# udevadm info -a -p $(udevadm info -q path -n /dev/input/event7)
Udevadm info starts with the device specified by the devpath and then
walks up the chain of parent devices. It prints for every device
found, all possible attributes in the udev rules key format.
A rule to match, can be composed by the attributes of the device
and the attributes from one single parent device.

  looking at device '/devices/pci0000:00/0000:00:04.0/usb2/2-6/2-6:1.1/input/input7/event7':

  looking at parent device '/devices/pci0000:00/0000:00:04.0/usb2/2-6/2-6:1.1/input/input7':
    ATTRS{name}=="BTC USB MCE Cordless Remote Control."

Using this and the instructions from the How to write udev rules I built the following file /etc/udev/rules.d/99-emprex.rules

KERNEL=="event[0-9]*", ATTRS{name}=="BTC USB MCE C*", ATTRS{phys}=="usb-0000:00:04.0-6/input0", SYMLINK+="input/rfremote0"
KERNEL=="event[0-9]*", ATTRS{name}=="BTC USB MCE C*", ATTRS{phys}=="usb-0000:00:04.0-6/input1", SYMLINK+="input/rfremote1"

This adds 2 symlinks to the /dev/input directory called rfremote0 and rfremote1. Using these 2 instances of lircd can be started to read both sets of inputs and pass them to the applications. To bind the lircd instance you need to start one with –listen and one with –connect as follows:

# lircd --driver=dev/input --device=/dev/input/rfremote0  --pidfile=/var/run/lirc/lircd0.pid --listen
# lircd --driver=dev/input --device=/dev/input/rfremote1  --pidfile=/var/run/lirc/lircd1.pid  --connect=localhost:8765

Once these 2 instances are up and running irw can be used to test the input and also to build the .lircrc file

# Play
prog = mythtv
button = KEY_PLAY
config = Return

# Stop
prog = mythtv
button = KEY_STOPCD
config = I

# Escape/Exit/Back
prog = mythtv
button = KEY_BACK
config = Esc
prog = xine
button = KEY_PLAY
repeat = 3
config = Play

prog = xine
button = KEY_STOPCD
repeat = 3
config = Stop

prog = xine
button = KEY_BACK
repeat = 3
config = Quit

Now we are all good to go.


A different kind of TV remote control

This was originally posted to the eightbar blog back in June 2009.

I got a new TV around Christmas last year and while unpacking it I noticed along with the HDMI, SCART and other sockets on the back it had a 9-pin socket labelled “RS232C IN CONTROL&SERVICE”. I didn’t think that much of it at the time, but I remembered it last week while thinking about a couple of problems that had come up.

Tidy TV setup The first of these was that I had got home twice recently to find I’d left the TV turned on while I was at work, this was mainly because I use MythTV and I’d left it at the menu screen rather than turning the screen off as well. This had left shadow on the menu on the screen for a day or so afterwards (luckily no permanent damage as would have happened with a plasma or CRT TV).

The other point was from when we all first got hold of our Current Cost meters, there had been a lot of thought about how to work out exactly what appliances were on at any given time. While spotting when things like an electric water heater turned on was relatively easy, it was proving difficult to spot some of the lower power devices.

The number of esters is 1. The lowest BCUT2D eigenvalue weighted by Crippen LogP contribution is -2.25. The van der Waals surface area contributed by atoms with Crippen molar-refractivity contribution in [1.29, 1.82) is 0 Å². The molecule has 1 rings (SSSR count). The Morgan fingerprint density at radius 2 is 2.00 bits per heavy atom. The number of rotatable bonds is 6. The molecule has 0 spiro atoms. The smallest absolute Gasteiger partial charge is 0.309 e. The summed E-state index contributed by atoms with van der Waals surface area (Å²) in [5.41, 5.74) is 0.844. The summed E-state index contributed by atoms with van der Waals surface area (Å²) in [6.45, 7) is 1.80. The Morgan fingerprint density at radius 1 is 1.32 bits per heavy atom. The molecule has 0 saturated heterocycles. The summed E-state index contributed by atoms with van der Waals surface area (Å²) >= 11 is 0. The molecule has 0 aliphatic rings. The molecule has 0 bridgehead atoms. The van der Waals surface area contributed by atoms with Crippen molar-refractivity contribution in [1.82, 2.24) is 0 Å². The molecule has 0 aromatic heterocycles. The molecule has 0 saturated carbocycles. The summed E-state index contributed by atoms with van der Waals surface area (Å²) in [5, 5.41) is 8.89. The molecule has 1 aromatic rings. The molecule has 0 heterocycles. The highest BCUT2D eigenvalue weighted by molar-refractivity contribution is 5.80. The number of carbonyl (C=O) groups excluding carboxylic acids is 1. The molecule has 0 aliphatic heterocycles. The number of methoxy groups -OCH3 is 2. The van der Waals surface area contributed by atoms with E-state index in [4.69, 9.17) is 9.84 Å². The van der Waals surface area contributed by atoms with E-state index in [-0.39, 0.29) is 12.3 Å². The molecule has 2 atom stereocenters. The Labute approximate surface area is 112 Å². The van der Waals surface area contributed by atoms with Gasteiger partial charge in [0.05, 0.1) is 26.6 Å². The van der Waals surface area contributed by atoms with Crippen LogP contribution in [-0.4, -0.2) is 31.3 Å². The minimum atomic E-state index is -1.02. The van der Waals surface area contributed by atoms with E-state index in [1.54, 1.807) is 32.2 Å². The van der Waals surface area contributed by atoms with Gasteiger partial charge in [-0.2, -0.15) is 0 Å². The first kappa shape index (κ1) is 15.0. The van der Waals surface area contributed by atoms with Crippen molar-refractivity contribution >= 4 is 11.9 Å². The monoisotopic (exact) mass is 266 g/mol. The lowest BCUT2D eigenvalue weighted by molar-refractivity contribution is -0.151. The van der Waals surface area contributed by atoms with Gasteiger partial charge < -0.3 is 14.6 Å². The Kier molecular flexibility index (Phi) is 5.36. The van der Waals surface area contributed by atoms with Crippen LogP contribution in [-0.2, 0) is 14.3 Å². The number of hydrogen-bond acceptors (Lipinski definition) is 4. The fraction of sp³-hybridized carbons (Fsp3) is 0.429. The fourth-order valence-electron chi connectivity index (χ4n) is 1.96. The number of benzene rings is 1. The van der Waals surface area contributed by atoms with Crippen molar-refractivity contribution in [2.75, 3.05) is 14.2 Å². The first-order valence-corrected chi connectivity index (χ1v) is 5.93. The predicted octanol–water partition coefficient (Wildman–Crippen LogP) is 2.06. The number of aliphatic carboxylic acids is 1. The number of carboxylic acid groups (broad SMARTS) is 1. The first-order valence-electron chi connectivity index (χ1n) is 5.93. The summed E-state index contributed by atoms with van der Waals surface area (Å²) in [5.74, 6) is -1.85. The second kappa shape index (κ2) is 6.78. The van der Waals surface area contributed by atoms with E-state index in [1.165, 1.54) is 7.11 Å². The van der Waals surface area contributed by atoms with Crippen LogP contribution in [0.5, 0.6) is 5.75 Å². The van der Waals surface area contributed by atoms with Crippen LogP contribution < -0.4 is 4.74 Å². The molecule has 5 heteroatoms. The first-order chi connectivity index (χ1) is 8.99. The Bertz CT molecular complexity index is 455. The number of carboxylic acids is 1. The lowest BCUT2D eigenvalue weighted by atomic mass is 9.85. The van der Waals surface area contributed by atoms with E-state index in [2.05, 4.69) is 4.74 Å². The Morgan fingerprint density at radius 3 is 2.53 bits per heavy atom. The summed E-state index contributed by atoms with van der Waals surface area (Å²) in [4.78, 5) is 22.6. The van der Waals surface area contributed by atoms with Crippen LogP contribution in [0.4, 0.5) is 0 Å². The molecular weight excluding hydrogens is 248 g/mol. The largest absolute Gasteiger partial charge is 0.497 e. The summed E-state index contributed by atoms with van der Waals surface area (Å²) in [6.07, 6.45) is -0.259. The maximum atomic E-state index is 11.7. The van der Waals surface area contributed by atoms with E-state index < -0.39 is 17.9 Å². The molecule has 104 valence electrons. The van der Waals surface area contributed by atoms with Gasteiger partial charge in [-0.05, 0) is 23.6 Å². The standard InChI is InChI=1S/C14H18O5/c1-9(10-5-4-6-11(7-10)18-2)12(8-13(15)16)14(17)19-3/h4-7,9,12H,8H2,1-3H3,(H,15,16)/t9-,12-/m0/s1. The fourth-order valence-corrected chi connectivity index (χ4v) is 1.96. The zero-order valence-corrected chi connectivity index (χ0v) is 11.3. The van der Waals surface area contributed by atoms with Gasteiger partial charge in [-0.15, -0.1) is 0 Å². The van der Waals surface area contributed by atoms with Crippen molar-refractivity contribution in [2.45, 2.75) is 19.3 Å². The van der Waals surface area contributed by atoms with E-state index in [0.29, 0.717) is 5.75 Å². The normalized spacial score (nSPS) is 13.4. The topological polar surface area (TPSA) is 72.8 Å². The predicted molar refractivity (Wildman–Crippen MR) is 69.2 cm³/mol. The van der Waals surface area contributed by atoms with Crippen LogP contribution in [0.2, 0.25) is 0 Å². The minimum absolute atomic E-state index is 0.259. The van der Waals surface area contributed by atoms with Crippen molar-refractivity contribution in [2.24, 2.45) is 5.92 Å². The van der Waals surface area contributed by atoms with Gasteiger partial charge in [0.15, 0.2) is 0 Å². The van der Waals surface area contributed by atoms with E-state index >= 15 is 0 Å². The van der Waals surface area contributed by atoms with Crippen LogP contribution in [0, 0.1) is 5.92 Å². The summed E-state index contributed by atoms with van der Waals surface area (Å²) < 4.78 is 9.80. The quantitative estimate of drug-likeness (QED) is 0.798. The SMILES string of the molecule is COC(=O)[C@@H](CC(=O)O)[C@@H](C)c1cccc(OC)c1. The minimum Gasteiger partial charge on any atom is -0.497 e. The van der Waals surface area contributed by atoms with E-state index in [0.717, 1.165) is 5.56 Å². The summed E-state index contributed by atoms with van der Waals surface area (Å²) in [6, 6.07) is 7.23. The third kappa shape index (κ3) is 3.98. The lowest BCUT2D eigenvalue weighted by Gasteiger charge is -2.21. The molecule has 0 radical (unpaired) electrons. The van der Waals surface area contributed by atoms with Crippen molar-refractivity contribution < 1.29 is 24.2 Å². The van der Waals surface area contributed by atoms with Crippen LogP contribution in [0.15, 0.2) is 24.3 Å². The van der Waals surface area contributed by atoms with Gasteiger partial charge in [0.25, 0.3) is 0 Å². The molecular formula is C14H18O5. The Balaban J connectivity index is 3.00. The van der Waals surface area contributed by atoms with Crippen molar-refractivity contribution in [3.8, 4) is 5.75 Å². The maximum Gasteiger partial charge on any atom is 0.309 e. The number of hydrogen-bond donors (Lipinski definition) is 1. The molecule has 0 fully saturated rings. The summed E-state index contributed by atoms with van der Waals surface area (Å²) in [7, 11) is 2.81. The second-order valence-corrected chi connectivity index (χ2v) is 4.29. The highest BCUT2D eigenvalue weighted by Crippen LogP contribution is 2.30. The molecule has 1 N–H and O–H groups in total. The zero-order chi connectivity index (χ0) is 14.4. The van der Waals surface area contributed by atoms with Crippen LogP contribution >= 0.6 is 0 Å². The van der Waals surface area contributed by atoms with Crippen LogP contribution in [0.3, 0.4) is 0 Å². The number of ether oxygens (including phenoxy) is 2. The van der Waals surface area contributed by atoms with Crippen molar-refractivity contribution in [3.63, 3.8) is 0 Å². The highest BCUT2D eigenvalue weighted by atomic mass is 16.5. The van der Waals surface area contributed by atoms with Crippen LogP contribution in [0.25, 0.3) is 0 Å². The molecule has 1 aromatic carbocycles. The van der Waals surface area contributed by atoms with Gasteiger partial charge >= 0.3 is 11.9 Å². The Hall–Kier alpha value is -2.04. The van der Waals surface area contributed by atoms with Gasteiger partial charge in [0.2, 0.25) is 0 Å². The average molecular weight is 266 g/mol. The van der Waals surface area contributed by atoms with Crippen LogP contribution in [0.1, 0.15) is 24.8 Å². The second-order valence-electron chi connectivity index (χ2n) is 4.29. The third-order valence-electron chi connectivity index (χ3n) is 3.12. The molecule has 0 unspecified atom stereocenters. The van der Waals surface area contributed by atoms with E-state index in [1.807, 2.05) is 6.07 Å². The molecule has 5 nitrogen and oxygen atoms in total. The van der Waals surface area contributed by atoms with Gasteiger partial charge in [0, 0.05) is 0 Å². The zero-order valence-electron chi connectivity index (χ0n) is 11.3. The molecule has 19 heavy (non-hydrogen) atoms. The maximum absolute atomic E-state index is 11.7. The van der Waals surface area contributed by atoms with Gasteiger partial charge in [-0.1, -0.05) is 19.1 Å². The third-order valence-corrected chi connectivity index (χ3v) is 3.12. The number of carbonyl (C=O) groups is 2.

A plan started to form and I ordered a null modem cable from Amazon (£2.18 with free shipping) and went looking for some documentation on the protocol. The manual that came with the TV while being nearly an inch thick just covers the basics of how to plug it in and turn it on, but there was a CD-ROM with a much more detailed PDF document. The version for my TV is here. While searching round I found manuals for several other LG LCD/plasma TVs and they all seem to use the same basic protocol.

The protocol is relatively simple

[cmd1][cmd2] [setid] [data]

Where the cmd1 & cmd2 are 1 letter code, setid is for if you have multiple TVs connected to the same cable, the default id is 01 but you can change if needed, using 00 will work for all connected TVs. And data is a hex value of the option to pass the command.

The response from the TV looks like this for a success

[cmd2] [setid] OK[data]x

and like this for a failure

[cmd2] [setid] NG[data]x

The command to turn the TV on and off is “ka” so sending

ka 00 1

turns the TV on and sending

ka 00 0

turns it off. Most of the commands will reply with the current status if they are passed ff as the data. So sending

ka 00 ff

gets the following when the TV is off

a 00 OK0x

So now I had a way to turn the TV on and off along with checking its current status. The next step was to surface this some way and given the fascination we all seem to have with messaging, MQTT seemed like a good idea. A little bit of Java and the Java COMM API later and I had 2 topics TV/Commands & TV/Status.

I already have a topic that publishes if my mobile phone is in the flat by pinging it with Bluetooth. Combining this with the two new topics I can ensure that the TV is turned off when I leave. I’m also wondering if I should start to log the amount of time the TV is on, but I think the results may scare me a little…